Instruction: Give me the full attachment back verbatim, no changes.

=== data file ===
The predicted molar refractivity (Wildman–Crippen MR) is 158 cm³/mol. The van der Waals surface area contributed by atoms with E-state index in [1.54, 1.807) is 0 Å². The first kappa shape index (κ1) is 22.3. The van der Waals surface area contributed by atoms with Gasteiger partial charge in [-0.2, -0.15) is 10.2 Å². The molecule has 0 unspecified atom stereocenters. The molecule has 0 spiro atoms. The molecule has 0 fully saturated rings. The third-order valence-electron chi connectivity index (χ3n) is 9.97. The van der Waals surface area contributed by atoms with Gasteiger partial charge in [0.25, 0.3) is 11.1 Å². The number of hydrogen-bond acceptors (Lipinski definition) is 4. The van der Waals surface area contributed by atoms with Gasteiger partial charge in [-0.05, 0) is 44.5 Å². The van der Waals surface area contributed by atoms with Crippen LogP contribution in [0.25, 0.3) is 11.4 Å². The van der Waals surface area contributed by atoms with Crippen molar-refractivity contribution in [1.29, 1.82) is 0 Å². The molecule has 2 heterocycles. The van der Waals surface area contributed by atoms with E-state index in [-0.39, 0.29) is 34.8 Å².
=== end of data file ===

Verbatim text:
The predicted molar refractivity (Wildman–Crippen MR) is 158 cm³/mol. The van der Waals surface area contributed by atoms with E-state index in [1.54, 1.807) is 0 Å². The first kappa shape index (κ1) is 22.3. The van der Waals surface area contributed by atoms with Gasteiger partial charge in [-0.2, -0.15) is 10.2 Å². The molecule has 0 unspecified atom stereocenters. The molecule has 0 spiro atoms. The molecule has 0 fully saturated rings. The third-order valence-electron chi connectivity index (χ3n) is 9.97. The van der Waals surface area contributed by atoms with Gasteiger partial charge in [0.25, 0.3) is 11.1 Å². The number of hydrogen-bond acceptors (Lipinski definition) is 4. The van der Waals surface area contributed by atoms with Gasteiger partial charge in [-0.05, 0) is 44.5 Å². The van der Waals surface area contributed by atoms with Crippen LogP contribution in [0.25, 0.3) is 11.4 Å². The van der Waals surface area contributed by atoms with Crippen molar-refractivity contribution in [1.29, 1.82) is 0 Å². The molecule has 2 heterocycles. The van der Waals surface area contributed by atoms with E-state index in [-0.39, 0.29) is 34.8 Å².